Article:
Gruesome Harvest is a book by Ralph Franklin Keeling that was the first of its kind. It makes a strong dual moral and geopolitical case for the good treatment of Germans after the war. It did so in 1947 during the Morgenthau Plan, when most Americans had no idea what was happening in Germany, and certainly had no idea of the level of criminal mistreatment being enacted on the German people.
The author notes the three primary components of a healthy economy: land, labor, and capital, and intends to demonstrate that all three were being destroyed in Germany. The author notes the sheer destruction inflicted on Germany during the war itself – how its industries were destroyed and populations annihilated in brutal bombing campaigns over cities and tank drives through their country.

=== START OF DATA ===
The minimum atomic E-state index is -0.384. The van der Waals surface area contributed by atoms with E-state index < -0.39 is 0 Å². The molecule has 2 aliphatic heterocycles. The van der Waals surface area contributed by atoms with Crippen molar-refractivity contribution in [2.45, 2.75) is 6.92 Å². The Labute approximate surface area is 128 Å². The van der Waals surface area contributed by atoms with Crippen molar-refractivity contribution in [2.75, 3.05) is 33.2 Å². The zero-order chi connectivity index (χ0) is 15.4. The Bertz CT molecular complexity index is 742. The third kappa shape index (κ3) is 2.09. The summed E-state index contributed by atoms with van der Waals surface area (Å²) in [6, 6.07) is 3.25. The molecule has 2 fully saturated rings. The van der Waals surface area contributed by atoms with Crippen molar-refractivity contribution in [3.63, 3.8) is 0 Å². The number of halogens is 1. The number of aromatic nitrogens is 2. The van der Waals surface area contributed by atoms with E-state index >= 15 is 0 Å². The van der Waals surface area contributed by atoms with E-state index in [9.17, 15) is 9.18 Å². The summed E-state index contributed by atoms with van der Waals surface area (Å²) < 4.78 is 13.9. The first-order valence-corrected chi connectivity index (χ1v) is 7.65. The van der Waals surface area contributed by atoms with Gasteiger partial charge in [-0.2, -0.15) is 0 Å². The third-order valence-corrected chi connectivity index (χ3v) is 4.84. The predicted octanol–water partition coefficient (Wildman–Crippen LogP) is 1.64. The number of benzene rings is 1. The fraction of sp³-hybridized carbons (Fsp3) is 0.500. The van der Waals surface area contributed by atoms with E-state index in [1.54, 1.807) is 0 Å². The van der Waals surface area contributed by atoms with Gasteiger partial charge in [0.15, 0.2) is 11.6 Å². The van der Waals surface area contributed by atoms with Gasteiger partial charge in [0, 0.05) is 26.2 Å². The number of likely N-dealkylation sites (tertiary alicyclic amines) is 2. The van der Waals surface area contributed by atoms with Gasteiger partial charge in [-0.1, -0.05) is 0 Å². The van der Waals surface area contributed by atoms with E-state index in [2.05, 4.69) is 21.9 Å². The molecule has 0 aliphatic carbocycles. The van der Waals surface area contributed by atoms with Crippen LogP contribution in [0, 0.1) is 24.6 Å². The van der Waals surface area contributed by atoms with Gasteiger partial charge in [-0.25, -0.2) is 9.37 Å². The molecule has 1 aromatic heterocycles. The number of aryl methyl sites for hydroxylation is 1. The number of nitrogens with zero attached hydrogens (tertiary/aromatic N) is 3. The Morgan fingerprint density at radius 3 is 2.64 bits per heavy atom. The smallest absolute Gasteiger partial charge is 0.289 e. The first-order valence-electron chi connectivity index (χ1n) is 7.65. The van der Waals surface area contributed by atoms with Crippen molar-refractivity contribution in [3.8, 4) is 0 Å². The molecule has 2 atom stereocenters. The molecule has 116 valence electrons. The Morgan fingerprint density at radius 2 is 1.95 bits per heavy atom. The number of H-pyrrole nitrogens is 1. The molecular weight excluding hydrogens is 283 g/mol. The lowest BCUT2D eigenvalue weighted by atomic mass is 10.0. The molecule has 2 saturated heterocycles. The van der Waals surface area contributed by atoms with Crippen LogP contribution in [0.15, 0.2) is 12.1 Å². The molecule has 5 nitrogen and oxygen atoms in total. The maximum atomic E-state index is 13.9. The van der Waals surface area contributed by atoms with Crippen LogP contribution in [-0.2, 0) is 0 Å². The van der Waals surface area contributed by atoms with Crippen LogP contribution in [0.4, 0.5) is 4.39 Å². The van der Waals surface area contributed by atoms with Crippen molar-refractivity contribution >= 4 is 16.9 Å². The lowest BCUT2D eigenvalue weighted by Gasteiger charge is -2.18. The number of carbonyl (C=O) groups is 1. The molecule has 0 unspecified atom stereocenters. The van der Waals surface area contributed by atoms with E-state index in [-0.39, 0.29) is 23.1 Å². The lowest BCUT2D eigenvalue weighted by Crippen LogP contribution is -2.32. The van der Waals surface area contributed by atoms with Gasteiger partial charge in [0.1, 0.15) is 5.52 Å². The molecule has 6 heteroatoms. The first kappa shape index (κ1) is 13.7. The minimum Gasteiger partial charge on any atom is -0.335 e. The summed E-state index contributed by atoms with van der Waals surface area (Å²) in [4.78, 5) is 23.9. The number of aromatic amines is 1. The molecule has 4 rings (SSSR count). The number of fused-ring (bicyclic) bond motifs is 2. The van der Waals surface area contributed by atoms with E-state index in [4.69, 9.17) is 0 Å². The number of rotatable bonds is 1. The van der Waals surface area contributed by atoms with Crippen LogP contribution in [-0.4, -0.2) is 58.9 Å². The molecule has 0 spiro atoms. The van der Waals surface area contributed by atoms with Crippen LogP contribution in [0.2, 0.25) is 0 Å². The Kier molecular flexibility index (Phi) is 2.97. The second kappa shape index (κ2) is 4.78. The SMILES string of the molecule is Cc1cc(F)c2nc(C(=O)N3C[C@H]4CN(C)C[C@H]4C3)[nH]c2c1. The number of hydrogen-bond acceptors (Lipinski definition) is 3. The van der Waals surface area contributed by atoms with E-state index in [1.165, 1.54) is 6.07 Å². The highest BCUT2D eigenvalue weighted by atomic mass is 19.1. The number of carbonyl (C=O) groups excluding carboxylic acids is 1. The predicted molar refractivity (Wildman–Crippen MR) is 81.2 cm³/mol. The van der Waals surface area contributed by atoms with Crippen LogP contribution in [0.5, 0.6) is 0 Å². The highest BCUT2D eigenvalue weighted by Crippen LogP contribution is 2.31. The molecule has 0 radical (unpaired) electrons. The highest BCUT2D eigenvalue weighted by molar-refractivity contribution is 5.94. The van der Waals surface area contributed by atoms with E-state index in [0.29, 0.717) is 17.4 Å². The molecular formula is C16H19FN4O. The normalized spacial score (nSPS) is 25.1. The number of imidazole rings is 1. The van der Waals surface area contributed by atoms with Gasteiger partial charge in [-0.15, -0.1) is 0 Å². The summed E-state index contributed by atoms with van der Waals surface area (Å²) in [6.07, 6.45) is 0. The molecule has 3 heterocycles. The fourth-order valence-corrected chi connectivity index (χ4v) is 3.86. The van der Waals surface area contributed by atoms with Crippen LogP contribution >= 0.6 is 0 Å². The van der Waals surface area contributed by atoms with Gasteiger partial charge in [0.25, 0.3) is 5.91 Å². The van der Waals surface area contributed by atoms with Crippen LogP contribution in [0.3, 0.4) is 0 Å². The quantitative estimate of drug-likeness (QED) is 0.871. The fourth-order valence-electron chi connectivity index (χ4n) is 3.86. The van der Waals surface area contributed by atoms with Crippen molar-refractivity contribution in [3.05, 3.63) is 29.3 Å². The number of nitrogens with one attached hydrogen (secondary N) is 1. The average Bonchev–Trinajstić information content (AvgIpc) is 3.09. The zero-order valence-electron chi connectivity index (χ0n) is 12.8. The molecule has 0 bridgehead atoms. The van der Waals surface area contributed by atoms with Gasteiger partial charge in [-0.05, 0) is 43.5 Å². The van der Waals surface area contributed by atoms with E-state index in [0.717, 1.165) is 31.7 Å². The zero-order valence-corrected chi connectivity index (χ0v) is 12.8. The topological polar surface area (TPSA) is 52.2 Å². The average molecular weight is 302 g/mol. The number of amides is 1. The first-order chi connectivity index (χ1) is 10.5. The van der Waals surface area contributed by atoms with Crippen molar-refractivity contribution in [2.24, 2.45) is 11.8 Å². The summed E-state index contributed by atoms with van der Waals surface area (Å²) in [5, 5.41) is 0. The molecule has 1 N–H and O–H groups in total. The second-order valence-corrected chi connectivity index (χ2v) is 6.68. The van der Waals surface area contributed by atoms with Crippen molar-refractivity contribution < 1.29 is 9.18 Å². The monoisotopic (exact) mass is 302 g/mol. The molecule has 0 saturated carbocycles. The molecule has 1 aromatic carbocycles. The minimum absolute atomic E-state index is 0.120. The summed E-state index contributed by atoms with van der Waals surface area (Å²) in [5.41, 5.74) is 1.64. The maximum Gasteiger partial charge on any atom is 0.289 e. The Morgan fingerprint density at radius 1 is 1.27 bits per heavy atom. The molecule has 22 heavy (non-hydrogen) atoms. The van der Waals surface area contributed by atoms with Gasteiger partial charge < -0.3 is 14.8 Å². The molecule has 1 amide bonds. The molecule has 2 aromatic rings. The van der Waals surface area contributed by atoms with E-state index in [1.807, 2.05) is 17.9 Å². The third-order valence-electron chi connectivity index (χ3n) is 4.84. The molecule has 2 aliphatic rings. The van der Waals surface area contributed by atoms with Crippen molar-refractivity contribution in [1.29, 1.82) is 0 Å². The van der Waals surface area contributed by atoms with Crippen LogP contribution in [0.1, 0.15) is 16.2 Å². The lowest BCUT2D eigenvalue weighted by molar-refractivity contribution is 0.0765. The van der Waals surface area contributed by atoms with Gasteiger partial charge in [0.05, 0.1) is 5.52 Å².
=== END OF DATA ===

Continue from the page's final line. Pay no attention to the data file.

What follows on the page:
The author tells us that the Germans were subjected to racially-based expulsions in Poland, Czechoslovakia, and Hungary, authorized at the Potsdam Conference.
Here is a video of the expulsion:
We see an immediate parallel to the previous book I posted about, The Years of Great Silence. The expulsion of ethnic Germans from these countries differs only in the sense that some were allowed to go to Germany rather than be enslaved by the Soviet Union, although many millions were subjected to this fate (p 9-14).